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Technological breakthroughs in the U.S. never fail to inspire challengers, followers and opportunists in China. It’s ChatGPT’s turn to capture the imagination of the world’s largest internet population. On WeChat, ChatGPT’s “trending index,” an indicator of a keyword’s popularity on the social network, rose 155 folds within the last 30 days. It’s fascinating to watch how OpenAI’s powerful language model sparks great interest among the country’s tech giants, startups and ordinary people, not least because it offers a lens to understand the state of the AI race between two superpowers.
Unlike many other major Western internet platforms, the ChatGPT site isn’t blocked in China, yet. But load time is slow, and users can’t sign up with Chinese phone numbers, which adds an extra barrier to using it.
China wants its own intelligent natural-language systems for reasons ranging from language to politics, as we wrote before. The burden to create an indigenous ChatGPT inevitably falls on the country’s tech giants. After debuting a Stable Diffusion-style art generator, Baidu recently announced that it has been working on the Ernie bot, which was slated to launch in March. E-commerce powerhouse Alibaba subsequently revealed that its answer to ChatGPT is undergoing internal testing. Just as I’m writing, WeChat’s parent and video game giant Tencent said it also has “relevant research” ongoing.
Baidu and Alibaba stocks surged briefly on their chatbot announcements. But one knows froth is forming when investors start rallying around smaller AI players that are far from being able to develop powerful language models. Chinese audio-to-text service provider iFlytek saw its share price jump 17% this year despite having no ChatGPT-style product in its line of work.
Obscure companies are also piggybacking on the AI frenzy. Scores of ChatGPT knock-offs began cropping up on WeChat last week, charging users for sending prompts. The social network seems to have taken notice. At the time of writing, it has hidden enterprise accounts (think Facebook Pages) with misleading names that contain “ChatGPT” from its search results, presumably to protect users from these dubious copycats.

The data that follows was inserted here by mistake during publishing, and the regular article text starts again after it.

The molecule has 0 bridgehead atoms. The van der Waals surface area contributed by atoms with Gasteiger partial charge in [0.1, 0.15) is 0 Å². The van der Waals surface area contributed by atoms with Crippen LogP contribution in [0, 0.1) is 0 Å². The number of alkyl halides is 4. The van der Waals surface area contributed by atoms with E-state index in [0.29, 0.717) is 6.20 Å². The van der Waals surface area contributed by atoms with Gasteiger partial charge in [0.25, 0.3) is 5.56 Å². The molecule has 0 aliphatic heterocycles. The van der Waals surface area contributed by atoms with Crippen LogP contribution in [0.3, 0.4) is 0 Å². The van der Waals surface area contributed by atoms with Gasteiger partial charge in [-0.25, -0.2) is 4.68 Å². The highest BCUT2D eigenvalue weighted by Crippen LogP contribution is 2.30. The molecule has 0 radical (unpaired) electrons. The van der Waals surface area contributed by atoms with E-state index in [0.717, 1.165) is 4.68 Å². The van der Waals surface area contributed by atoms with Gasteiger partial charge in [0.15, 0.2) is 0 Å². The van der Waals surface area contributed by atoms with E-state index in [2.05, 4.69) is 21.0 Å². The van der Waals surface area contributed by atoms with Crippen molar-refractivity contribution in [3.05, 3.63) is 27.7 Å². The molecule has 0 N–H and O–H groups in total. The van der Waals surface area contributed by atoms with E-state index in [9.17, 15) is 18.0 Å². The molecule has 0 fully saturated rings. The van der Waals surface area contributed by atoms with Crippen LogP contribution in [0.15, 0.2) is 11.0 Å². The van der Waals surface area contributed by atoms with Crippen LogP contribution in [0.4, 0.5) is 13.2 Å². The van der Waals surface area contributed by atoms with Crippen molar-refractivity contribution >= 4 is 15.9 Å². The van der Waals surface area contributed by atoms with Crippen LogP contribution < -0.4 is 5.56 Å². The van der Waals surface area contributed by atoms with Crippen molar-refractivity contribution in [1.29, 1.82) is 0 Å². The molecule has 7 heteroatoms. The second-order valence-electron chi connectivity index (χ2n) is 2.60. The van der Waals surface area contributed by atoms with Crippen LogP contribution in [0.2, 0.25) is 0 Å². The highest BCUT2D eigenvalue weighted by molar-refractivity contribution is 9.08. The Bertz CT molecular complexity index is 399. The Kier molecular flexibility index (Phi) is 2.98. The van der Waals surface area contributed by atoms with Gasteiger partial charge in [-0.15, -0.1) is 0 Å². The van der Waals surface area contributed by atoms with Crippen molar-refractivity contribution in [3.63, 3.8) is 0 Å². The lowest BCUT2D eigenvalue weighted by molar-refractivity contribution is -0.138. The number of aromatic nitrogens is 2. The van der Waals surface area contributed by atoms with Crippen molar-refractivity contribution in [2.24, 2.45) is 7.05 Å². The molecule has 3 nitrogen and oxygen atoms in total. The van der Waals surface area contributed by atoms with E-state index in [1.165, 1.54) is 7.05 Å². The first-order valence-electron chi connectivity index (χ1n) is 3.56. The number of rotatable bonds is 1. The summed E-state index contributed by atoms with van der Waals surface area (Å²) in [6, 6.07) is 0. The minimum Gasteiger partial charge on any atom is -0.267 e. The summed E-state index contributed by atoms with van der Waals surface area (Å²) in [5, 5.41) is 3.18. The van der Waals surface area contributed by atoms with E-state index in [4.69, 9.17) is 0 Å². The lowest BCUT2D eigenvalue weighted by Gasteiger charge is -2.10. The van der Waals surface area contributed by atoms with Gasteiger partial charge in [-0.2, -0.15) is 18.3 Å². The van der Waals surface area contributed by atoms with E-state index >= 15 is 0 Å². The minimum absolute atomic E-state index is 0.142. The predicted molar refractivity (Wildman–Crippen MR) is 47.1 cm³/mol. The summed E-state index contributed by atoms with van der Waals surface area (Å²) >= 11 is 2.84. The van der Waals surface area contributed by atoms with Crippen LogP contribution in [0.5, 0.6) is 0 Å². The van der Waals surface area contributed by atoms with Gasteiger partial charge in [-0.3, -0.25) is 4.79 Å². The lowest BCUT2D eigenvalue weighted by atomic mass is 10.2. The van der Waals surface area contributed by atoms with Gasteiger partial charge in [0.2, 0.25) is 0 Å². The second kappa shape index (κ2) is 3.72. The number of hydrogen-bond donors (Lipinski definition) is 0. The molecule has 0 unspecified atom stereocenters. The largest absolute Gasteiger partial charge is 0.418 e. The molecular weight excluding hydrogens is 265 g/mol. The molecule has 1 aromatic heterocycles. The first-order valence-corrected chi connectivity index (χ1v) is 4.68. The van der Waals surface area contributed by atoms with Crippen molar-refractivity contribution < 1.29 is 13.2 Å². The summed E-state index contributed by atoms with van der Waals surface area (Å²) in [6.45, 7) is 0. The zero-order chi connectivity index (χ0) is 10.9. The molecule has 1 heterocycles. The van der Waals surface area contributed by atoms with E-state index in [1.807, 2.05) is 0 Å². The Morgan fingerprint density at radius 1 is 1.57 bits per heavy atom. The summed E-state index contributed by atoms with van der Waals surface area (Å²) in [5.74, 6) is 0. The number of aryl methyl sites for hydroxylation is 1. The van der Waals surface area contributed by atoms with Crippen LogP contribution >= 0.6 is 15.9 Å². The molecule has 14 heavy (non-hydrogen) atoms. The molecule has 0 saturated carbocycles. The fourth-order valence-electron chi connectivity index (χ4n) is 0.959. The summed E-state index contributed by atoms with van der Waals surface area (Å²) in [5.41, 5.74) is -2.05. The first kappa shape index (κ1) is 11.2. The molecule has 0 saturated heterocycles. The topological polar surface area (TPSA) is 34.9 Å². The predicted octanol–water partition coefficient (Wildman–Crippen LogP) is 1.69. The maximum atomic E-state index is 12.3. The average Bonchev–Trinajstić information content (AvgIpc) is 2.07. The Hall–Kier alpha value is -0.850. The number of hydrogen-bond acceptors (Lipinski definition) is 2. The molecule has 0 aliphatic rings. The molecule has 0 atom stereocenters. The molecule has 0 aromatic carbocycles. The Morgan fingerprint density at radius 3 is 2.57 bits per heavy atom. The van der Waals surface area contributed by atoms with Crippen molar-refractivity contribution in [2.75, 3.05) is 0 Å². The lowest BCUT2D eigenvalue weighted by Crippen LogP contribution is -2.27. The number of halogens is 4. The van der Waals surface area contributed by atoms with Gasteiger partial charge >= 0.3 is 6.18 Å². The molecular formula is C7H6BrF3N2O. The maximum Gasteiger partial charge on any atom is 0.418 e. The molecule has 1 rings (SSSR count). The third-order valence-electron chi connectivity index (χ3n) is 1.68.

I tested one account, blatantly named “ChatGPT,” out of curiosity. Unfortunately, I had to spend $4.50 to ask more than 20 questions, but I got it to ponder who it was. To sum up, this bootlegged ChatGPT “has nothing to do with OpenAI; its developer is “a British company called Cofoundry Limited;” its founders are a list of seemingly AI-generated white-person names; ChatGPT was “developed by GPT-2 Technology Ltd.”
Unsurprisingly, the ChatGPT knock-off wouldn’t answer anything that is considered politically sensitive in China. It did converse with satisfying fluency, which suggests it might have used the OpenAI API and added a censorship layer.
Some enthusiasts are using OpenAI for motives less obviously tied to monetary gains. A developer made a tool that can translate chat history into digestible bullet points, which comes in handy when one wakes up finding 100 unread group messages on WeChat.
We wrote previously that censorship is perhaps one of the biggest challenges for the future of natural-language systems in China. If Baidu and Alibaba had trained their models solely on Weibo, Baidu and WeChat data, which have censorship baked in, their bots would know what’s off limits. But Baidu reportedly gleans data from both inside and outside the Great Firewall, China’s elaborate censorship mechanism.
That makes perfect sense because there is a much greater amount of English source data such as academic research. It’s then the job of Baidu’s deep learning scientists to ensure its chatbot is censorship aware. Will Ernie Bot and its local rivals be adroit enough to spot the ever-changing puns and emoticons used for skirting censorship?
State control shapes not only the rules of AI applications but also how many resources go toward certain types of AI research. This is made evident in the State of AI report 2022 from AI investors Nathan Benaich and Ian Hogarth. The report shows that while China was quickly catching up to the U.S. in the number of AI papers published, its AI research skewed more heavily toward surveillance-related tasks such as “autonomy, object detection, tracking, scene understanding, action and speaker recognition.”
Looking forward, resource-rich tech giants like Baidu, Alibaba and Tencent are undoubtedly the closest to creating a capable ChatGPT equivalent for China. Over the long haul, questions remain about China’s ability to secure advanced chipsets for training large AI models as the U.S. cut off supplies.
And let’s also not forget Xiaoice, the once hyped-up chatbot from Microsoft China that was spun out in 2020 to focus on “localized innovation.” At the time, Xiaoice said it would continue to license technologies from Microsoft. If that agreement stays unchanged, does it mean Xiaoice could potentially access GPT features, given Microsoft’s close relationship with OpenAI? This might sound far-fetched, but it’s surely worth watching how AI technologies flow across countries’ borders.